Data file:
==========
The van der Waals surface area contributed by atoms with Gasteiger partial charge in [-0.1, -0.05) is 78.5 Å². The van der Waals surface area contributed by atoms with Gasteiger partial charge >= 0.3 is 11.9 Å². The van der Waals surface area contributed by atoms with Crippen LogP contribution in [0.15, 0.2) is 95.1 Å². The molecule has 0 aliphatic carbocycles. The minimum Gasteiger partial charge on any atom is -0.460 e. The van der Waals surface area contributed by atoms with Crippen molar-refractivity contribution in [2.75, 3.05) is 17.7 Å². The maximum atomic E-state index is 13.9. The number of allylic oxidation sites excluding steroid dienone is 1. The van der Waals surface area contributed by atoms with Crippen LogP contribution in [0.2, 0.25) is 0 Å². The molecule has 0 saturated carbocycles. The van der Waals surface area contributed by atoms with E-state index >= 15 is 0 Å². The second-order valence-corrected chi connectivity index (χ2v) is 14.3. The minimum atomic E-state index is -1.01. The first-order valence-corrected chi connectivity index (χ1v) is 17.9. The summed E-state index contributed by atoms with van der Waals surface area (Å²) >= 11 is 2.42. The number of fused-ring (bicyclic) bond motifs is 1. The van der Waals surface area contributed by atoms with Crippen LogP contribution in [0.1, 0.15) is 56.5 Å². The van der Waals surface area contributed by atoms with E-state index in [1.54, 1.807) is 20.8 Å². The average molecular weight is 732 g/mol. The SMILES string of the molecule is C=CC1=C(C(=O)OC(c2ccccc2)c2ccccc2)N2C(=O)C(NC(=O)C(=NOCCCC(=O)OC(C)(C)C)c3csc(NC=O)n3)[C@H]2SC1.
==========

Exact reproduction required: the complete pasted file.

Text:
The van der Waals surface area contributed by atoms with Gasteiger partial charge in [-0.1, -0.05) is 78.5 Å². The van der Waals surface area contributed by atoms with Gasteiger partial charge >= 0.3 is 11.9 Å². The van der Waals surface area contributed by atoms with Crippen LogP contribution in [0.15, 0.2) is 95.1 Å². The molecule has 0 aliphatic carbocycles. The minimum Gasteiger partial charge on any atom is -0.460 e. The van der Waals surface area contributed by atoms with Crippen molar-refractivity contribution in [2.75, 3.05) is 17.7 Å². The maximum atomic E-state index is 13.9. The number of allylic oxidation sites excluding steroid dienone is 1. The van der Waals surface area contributed by atoms with Crippen LogP contribution in [0.2, 0.25) is 0 Å². The molecule has 0 saturated carbocycles. The van der Waals surface area contributed by atoms with E-state index >= 15 is 0 Å². The second-order valence-corrected chi connectivity index (χ2v) is 14.3. The minimum atomic E-state index is -1.01. The first-order valence-corrected chi connectivity index (χ1v) is 17.9. The summed E-state index contributed by atoms with van der Waals surface area (Å²) >= 11 is 2.42. The number of fused-ring (bicyclic) bond motifs is 1. The van der Waals surface area contributed by atoms with Crippen LogP contribution in [0.1, 0.15) is 56.5 Å². The van der Waals surface area contributed by atoms with E-state index in [1.54, 1.807) is 20.8 Å². The average molecular weight is 732 g/mol. The SMILES string of the molecule is C=CC1=C(C(=O)OC(c2ccccc2)c2ccccc2)N2C(=O)C(NC(=O)C(=NOCCCC(=O)OC(C)(C)C)c3csc(NC=O)n3)[C@H]2SC1.